SmartBe Wealth Aspirations Issue 03. - Shelley Kuipers
Shelley Kuipers – perspectives from a financial feminist.
Shelley Kuipers – perspectives from a financial feminist.
SBe: How has the COVID experience been for you? How did you manage?
SK: You know at first it was kind of like terrifying, like when the sh#t first hit the fan, and then you're just like OMG what's going on. But then we moved out of that phase and then it was just Brian and I. And then we just created our bubbles and then that bubble is just getting bigger, and now smaller and smaller. But honestly, I have nothing to complain about.
So things are starting to relax out there and starting to change. What are you doing differently now?
It's just really busy because you're working from home and it's all digital. If somebody goes, hey, I need your advice, or I need your help then you do it and your day is gone. Wake up, coffee, walk down the hallway and sit at our desks until six or so, go from my old lady walk, grab a drink, eat and repeat. I might watch something and then go to bed. It's been kind of routine to be honest. But grandson time is the bright spot of my days for sure.
You're a strong feminist leader. Your multiple roles in Harris Kuipers, The51, Iovia, Adventure Capital give you access to so many interesting people and innovation. What do you see from innovation as well as on the feminist front?
I think what I'm really inspired by is where and how women are innovating. They are going across every category, every vertical, every business model. If you represent 51% of the population and are able to actualize what’s possible from a women’s perspective, then our innovation and spending power will create very different experiences, products, services – everything has an opportunity to be redesigned. Every time I engage with a women entrepreneur I think we are going to touch everything, and the attitude is game f'ing on. It feels different right now. That's really encouraging.
51% of the population is a fact. Where do you think we are on the continuum to 51% innovation and spending power?
I did a podcast yesterday morning with a group called Join the Purse. Jana the host said that there's a statistic that by 2025 60% of all wealth will be owned by women in the UK. That struck me. In Canada by 2030, 65% of the wealth will be controlled by women. The51 got started because 2.8% of venture funding goes to women globally. Canada sits at 4%, so guess what, we are just at the start of what’s possible. In advancing women entrepreneurs, Canada stands to add $ to its GDP. Judy, Alice, I bumped up against our existing system for years. Familiarity and short-term bias are consistently restricting capital to women and additionally women investors are not being invited in as Limited Partners, so there is a two-sided problem, capital in and capital out. We just decided to go. We will be a destination for women’s capital and for women’s innovation.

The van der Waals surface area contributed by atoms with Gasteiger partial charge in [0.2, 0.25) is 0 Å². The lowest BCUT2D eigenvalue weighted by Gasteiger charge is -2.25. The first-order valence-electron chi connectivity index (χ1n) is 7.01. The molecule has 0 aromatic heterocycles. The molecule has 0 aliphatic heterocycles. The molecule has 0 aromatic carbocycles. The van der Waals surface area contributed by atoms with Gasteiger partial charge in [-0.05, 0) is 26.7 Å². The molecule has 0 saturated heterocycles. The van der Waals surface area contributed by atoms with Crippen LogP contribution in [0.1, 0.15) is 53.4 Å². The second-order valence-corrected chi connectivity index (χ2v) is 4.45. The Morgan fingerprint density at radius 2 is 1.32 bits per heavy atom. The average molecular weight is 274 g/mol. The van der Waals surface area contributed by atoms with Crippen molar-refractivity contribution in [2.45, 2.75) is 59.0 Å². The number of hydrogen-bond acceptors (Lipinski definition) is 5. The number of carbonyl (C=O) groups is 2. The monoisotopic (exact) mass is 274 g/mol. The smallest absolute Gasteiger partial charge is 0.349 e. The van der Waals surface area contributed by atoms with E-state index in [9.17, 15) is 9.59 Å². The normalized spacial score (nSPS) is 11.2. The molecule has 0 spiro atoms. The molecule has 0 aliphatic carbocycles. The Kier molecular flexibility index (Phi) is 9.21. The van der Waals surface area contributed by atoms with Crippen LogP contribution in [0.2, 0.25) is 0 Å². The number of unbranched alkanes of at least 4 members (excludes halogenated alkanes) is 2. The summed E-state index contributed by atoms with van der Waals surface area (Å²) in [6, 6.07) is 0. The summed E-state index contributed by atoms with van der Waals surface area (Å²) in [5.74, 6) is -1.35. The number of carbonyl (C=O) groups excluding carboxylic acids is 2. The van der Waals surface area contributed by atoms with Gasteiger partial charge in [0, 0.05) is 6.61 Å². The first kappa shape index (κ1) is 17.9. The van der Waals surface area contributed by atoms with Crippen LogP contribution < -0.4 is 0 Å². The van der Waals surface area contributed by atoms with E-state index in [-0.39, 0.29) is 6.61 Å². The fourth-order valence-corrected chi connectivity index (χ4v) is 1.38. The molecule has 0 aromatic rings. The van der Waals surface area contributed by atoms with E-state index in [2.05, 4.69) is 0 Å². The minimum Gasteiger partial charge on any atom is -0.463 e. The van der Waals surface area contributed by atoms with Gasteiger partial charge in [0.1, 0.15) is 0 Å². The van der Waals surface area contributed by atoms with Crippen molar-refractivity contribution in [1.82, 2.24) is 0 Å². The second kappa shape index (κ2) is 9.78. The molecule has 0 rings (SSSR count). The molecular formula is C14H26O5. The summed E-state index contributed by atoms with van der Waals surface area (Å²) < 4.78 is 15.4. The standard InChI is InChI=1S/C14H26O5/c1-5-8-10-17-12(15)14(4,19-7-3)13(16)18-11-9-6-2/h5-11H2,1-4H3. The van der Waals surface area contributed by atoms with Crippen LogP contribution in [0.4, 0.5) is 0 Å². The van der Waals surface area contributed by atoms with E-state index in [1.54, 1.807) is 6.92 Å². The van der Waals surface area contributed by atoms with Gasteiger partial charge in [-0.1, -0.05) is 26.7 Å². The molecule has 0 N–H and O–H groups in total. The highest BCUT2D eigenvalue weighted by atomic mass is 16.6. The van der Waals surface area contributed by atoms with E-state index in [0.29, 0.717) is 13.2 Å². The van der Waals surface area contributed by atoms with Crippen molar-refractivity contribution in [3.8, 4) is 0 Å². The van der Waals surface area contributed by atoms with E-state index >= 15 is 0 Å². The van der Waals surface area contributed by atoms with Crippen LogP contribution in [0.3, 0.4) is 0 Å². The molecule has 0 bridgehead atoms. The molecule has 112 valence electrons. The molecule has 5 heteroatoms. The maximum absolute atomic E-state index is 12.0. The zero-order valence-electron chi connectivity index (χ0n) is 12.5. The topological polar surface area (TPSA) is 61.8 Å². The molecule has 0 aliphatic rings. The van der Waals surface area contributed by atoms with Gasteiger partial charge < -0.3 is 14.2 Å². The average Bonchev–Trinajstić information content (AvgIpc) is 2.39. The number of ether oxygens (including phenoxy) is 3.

Changing gears a bit, what is the financial feminists take on Black Lives Matter and other significant social injustices in our world.
Black lives matter obviously needs to be acknowledged, respected and actioned. It’s not a solution if we just say, “I'm not racist” and take no action., What I learned is that you need to be anti-racist. At The51 we came out right away and just said, OK, we're going to call bullshit on ourselves. We are a team of white women with one woman of colour. That's not good enough, so we're seeking nominations for our community council with the goal of full representation of the 51%. Our actions at the community council level will then guide how we are going to change our team, our deal flow, our investing opportunities, where we seek capital…basically everything. We've taken a step and I’ve heard some people talk about listen, learn and act. I've got some books lined up for my weekends to learn more. Taking action is the most important and the hardest. The question becomes how am I actively trying to change the system for the benefit of all?
So how do you think we're going to come out of COVID-19?
I think real change is happening. Scott Galloway & Kara Swisher’s podcast Pivot is my favourite and they think that COVID is accelerating everything. Black lives matter is a really good example of that. The separation of rich and poor is accelerating. Racism is probably accelerated. I think we're going to get the good, bad and the ugly faster. It's an interesting perspective.
What is your relationship with money? Are you a spender or a saver. Is it important to you? Do you ignore it?
I saw this question earlier and I said God, I think I'm extremely generous and then extremely cautious. I'm generous to entrepreneurs who need capital to actualise their vision or organisations in need or people that need financial support. I'm always very quick to go what can we do or redo? On the flip side, once I’m in, I identify problems and am very cautious about spending. On the personal front I'm not someone who likes to spend a lot. We love travel and experiences and I really fight the urge, but I don't always win that battle in our family.
How do you and Brian make investment decisions at Adventure Capital?
It's quite independent. I invest in what I want to and so does Bri. I'm not always convinced about what he wants to invest in and vice versa. If we look back a couple of years at all the investments that we made there's no diversity in the mix, like 0. This made me realize I wanted to play in a whole other world. My investing is focused on those that are under-estimated, where Bri invests where he knows the model really well and can invest in it over and over again. We'll see how that all shakes out overtime. I get ridiculed for some of my investments and I'm like whatever, it’s a starting point.
How does quantitative investing and scientific method fit into your overall philosophy?
I would say it's really new for me. My investing philosophy is very instinctive, I’ve always had a knack at seeing the future which right now it’s grounded in the opportunities coming from powerful women. It just makes sense that women are going to start preferring this new suite of innovation over what they’re traditionally buying because it's been designed and developed by them for them.
What about SmartBe and our ETF? What's your thoughts on our first inning company?